You are currently viewing the aggregator for the Distributed Republic reader blogs. You can surf to any author's blog by clicking on the link at the bottom of one of his/her posts. If you wish to participate, feel free to register (at the top of the right sidebar) and start blogging.

The main page of the blog can be found here.

Your "Common Dreams" are My Nightmares

Wouldn't it be cool if we remade American society so that all 300 million of us began caring for one another, educating each other and sacrificing our own happiness for perfect strangers -- as if they were our nearest kin? If we replaced our day jobs and our petty little personal hobbies with a shared vision for the future?

To make this dream a reality, we'd probably need a know-it-all chief executive with unlimited power, because lots of people would go kicking and screaming. I think I can name a willing volunteer.

"In America, we have this strong bias toward individual action. You know, we idolize the John Wayne hero who comes in to correct things with both guns blazing. But individual actions, individual dreams, are not sufficient. We must unite in collective action, build collective institutions and organizations."

. . .

"Now we have to take this same language--these same values that are encouraged within our families--of looking out for one another, of sharing, of sacrificing for each other--and apply them to a larger society. Let's talk about creating a society, not just individual families, based on these values. Right now we have a society that talks about the irresponsibility of teens getting pregnant, not the irresponsibility of a society that fails to educate them to aspire for more."

-- Barack Obama, in an interview with The Chicago Reader, 1995.


In Which the NY Times Ignores Asian Americans

You know how black students who do well in school are accused of "acting white"?  Mary Bucholtz, a linguist at UC Santa Barbara, has devoted her career to promoting that stereotype, and the NY Times thinks she's tops!

By cultivating an identity perceived as white to the point of excess, nerds deny themselves the aura of normality that is usually one of the perks of being white. Bucholtz sees something to admire here. In declining to appropriate African-American youth culture, thereby “refusing to exercise the racial privilege upon which white youth cultures are founded,” she writes, nerds may even be viewed as “traitors to whiteness.” You might say they know that a culture based on theft is a culture not worth having.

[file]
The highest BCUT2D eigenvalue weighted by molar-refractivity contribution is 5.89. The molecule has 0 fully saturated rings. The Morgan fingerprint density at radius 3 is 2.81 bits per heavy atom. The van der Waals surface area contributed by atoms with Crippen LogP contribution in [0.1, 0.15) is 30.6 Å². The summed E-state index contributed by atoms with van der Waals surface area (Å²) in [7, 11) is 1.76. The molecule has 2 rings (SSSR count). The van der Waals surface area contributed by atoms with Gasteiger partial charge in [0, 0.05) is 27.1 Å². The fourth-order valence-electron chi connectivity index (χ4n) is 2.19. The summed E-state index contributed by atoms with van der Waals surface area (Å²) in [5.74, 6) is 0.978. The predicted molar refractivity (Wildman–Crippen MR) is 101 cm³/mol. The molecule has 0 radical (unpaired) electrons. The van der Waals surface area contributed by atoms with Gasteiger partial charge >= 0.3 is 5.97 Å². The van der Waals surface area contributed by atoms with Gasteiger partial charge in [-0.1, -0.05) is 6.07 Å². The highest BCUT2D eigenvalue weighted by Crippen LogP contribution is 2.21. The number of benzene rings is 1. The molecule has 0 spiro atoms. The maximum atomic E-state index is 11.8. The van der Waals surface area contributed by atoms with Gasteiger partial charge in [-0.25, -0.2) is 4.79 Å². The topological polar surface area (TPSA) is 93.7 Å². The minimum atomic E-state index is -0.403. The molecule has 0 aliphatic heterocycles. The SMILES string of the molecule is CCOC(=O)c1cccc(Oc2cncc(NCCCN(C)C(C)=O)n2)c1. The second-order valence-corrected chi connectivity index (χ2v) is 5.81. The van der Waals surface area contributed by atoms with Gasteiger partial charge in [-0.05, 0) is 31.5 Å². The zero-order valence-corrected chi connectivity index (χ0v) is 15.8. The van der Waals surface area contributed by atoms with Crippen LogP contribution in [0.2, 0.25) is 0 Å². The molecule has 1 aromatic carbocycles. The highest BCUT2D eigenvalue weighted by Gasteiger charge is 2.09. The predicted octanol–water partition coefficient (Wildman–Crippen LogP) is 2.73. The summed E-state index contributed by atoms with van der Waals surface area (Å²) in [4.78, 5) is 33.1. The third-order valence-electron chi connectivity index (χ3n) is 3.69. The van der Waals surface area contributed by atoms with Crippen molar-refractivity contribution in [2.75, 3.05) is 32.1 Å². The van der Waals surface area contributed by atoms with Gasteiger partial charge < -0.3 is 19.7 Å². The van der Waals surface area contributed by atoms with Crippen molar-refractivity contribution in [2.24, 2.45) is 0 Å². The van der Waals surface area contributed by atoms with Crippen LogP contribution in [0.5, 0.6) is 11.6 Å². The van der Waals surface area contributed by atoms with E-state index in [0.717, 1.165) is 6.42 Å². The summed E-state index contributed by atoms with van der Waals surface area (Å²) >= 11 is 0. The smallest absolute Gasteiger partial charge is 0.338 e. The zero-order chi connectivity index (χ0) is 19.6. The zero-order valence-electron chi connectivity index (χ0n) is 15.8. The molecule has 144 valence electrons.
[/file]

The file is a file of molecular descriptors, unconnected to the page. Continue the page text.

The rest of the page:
So white youth culture is defined by its "theft" of black youth culture?  Those who decline to imitate the latter are actually rejecting the former?  To adopt aspects of a foreign culture is to transgress against it? See, this is why I never really got into linguistics.


We Have Better Convenience Stores, That's Why

Americans work hard. We take fewer vacations than Europeans, and we retire later.  But guess who's happier?

Americans tend to score better than Europeans on most happiness surveys. For example, according to the 2002 International Social Survey Programme across 35 countries, 56% of Americans are "completely happy" or "very happy" with their lives, versus 44% of Danes (often cited in surveys as the happiest Europeans), 35% of the French and 31% of Germans.

 From AEI via Greg Mankiw.


Warning: An Egg is Not a Complete Breakfast

What would the British public do without the Broadcast Advertising Clearance Centre? The wise men of the BACC screen and censor harmful ads, at no small risk to their own welfare.  If not for these brave bureaucrats, millions of ignorant consumers would suffer from exposure to the poisonous stuff -- like, for example, a TV spot telling viewers to "go to work on an egg" each day.

A BACC spokesman said the issue was not whether a daily egg with your breakfast would be harmful; only that it should be served with fruit juice or toast.

"We are not questioning the effect it would have on your health," Kristoffer Hammer told GMTV this morning. "Our role is to ensure that advertising that goes on television is in compliance with the [Communications] act. It's quite clear from the act that they should be presented as part of a balanced diet."